Trust but verify

What does this kind of blatant, would-never-happen-to-me rotary-wing omission have to do with us, who are mostly airplane pilots who dont have to contend with machines made up of hundreds of perfectly coordinated moving parts, whirling madly around in formation? Just this: A dangerous kind of “uncoordinated” flight results when two pilots of equal experience are in the same cockpit and their responsibilities have not been clearly delineated.

In retrospect, a flight like this one, where the pilot may have abbreviated or deferred a proper preflight (because, after all, he had an experienced AME aboard to vouch for the aircrafts airworthiness) was more than dangerous-it was deadly. Perhaps he had done a preflight, but he had just overlooked that one missing part. Perhaps he didnt want to risk offending the AME with a walk-around.

After all, how many times has it happened to you? You do a meticulous preflight, and then the CFI comes out to the airplane and checks the fuel and oil. I know how that used to make me feel: “Hel-lo? Do you really think I wouldnt check that, pal?” But egos belong on the ground, folks. Dont take it personally. (Ive learned not to.) Call it a healthy mistrust of human nature (including mine). Call its opposite complacency.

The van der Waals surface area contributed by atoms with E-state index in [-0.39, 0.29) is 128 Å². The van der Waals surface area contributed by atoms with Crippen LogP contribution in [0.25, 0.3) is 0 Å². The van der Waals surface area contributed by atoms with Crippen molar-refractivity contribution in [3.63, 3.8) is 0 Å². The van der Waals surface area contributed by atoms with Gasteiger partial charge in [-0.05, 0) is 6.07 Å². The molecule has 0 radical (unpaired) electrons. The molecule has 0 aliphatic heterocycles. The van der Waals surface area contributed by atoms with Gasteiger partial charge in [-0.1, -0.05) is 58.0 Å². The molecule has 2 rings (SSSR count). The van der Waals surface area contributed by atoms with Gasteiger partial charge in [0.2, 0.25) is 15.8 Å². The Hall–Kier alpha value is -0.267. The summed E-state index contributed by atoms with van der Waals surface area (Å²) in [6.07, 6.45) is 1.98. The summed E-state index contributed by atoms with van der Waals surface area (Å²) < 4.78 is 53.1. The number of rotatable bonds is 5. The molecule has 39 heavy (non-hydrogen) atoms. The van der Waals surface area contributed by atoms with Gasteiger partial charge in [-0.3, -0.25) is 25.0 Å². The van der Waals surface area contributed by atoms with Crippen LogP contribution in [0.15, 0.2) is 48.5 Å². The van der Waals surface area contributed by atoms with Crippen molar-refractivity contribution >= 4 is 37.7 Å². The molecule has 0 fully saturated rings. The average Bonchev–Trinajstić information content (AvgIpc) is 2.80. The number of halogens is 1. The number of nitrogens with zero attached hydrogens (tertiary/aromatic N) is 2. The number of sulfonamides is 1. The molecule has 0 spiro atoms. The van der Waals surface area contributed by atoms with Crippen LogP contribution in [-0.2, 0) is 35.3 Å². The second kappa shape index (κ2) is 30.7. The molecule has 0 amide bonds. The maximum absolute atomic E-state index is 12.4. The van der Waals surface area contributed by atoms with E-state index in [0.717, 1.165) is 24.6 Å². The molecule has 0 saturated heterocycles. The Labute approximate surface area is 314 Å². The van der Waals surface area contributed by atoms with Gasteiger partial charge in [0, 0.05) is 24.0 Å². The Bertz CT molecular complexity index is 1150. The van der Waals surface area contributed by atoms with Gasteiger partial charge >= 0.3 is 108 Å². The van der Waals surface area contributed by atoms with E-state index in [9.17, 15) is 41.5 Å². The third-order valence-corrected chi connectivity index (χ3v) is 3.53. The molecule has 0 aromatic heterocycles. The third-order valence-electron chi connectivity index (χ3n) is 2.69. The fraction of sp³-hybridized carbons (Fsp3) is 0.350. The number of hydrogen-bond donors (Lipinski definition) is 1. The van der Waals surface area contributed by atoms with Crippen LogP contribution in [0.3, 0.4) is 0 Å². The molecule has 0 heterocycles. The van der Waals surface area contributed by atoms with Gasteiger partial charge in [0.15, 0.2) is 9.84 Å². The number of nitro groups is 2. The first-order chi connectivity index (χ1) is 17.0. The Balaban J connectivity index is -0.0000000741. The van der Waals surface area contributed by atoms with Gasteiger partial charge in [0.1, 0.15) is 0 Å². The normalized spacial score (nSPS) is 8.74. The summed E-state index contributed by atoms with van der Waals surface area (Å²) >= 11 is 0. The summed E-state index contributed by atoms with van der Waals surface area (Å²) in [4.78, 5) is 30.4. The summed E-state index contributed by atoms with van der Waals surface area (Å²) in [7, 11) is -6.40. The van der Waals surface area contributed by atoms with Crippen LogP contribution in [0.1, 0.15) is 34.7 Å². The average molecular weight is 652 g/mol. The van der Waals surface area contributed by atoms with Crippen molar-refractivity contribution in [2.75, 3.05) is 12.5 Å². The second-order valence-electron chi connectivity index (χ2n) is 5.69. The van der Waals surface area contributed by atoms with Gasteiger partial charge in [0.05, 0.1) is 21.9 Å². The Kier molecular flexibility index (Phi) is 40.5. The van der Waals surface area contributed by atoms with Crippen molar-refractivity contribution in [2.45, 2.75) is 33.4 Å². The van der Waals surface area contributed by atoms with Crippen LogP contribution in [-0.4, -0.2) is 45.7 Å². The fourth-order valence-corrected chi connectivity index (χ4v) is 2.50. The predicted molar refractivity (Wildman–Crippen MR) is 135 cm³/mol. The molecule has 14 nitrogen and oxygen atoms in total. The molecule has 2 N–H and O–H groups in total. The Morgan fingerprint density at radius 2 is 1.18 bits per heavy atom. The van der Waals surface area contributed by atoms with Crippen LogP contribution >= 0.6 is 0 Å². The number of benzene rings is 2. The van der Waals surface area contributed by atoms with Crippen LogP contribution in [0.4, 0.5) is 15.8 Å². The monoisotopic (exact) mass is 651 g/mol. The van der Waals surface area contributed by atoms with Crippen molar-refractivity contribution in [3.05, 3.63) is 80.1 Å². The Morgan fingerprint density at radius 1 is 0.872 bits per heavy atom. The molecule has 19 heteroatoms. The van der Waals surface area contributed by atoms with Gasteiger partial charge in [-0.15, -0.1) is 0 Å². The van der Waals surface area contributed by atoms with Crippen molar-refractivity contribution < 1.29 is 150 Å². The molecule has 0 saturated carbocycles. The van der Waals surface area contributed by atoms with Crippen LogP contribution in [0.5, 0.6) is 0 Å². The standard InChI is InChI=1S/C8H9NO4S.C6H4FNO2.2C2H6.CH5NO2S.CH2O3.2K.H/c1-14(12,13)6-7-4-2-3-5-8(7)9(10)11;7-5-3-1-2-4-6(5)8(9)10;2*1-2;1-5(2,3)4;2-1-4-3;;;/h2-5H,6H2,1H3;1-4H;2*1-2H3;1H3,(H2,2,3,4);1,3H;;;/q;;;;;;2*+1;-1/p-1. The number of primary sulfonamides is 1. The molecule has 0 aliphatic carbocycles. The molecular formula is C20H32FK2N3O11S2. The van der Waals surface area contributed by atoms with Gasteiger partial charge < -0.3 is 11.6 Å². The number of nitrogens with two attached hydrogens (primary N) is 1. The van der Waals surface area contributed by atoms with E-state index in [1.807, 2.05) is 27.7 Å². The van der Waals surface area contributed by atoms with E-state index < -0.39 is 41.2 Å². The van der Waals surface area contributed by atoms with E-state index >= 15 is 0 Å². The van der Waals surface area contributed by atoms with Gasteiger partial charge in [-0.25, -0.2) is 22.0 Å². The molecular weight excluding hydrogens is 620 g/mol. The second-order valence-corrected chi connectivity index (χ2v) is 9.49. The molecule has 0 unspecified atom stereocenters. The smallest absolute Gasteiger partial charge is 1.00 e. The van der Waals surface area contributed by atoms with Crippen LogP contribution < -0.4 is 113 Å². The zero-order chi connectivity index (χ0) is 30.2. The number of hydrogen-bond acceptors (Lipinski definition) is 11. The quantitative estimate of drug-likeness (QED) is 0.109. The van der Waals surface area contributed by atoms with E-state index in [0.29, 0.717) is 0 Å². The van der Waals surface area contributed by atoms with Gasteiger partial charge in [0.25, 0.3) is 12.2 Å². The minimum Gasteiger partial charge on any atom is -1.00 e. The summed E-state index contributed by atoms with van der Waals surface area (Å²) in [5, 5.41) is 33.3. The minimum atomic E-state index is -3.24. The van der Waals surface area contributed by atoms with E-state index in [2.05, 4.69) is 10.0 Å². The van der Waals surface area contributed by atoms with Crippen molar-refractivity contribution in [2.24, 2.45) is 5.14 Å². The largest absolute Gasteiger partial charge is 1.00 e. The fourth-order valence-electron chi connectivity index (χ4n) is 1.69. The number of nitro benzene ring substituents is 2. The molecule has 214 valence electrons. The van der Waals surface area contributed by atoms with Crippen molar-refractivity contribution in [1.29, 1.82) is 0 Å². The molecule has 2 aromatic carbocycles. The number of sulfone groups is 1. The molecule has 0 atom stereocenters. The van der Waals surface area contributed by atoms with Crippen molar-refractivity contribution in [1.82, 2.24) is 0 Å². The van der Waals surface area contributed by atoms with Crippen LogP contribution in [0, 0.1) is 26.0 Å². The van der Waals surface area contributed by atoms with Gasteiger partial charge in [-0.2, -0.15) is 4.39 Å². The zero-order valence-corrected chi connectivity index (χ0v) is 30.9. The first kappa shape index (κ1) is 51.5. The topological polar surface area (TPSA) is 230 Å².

Yes, the AMEs got jerked around a bit. Yes, the chief AME was horrendously overworked, and fatigue was probably an issue. And yes, the pilot took that technician “out of his groove” by making his impromptu request. I know I absolutely despise when Im in the middle of something, and someone-coworker or muckety-muck-yanks me away to put out someone elses fire. I am reminded of the popular poster captioned “Poor planning on your part does not constitute an emergency on my part.”


Case in point: When youre in the middle of your preflight, and someone walks up to chat, watch out. Why? Because distractions are notorious for erasing critical items right out of your short-term memory. Thats the next ingredient for this kind of disaster: distraction.

Lastly, the ill-fated crew was focused on the transponder, and their concern was only that the new transponder would operate properly. We take off, expecting the engine wont quit. The list could go on. This additional human characteristic, expectation, also rides along with us on every flight (as well as during the preflight, I hasten to add).

The moral of this story, and all others seemingly invoking the realm of ghoulish fascination for inquiring pilots who want to know, is that we have to pay equal attention to our own nature-qualitative, abstract and often subtle though it may be-because these things affect us all, without exception.

Jeff Pardo is a freelance writer and editor who holds a Commercial certificate for airplanes, helicopters and sailplanes.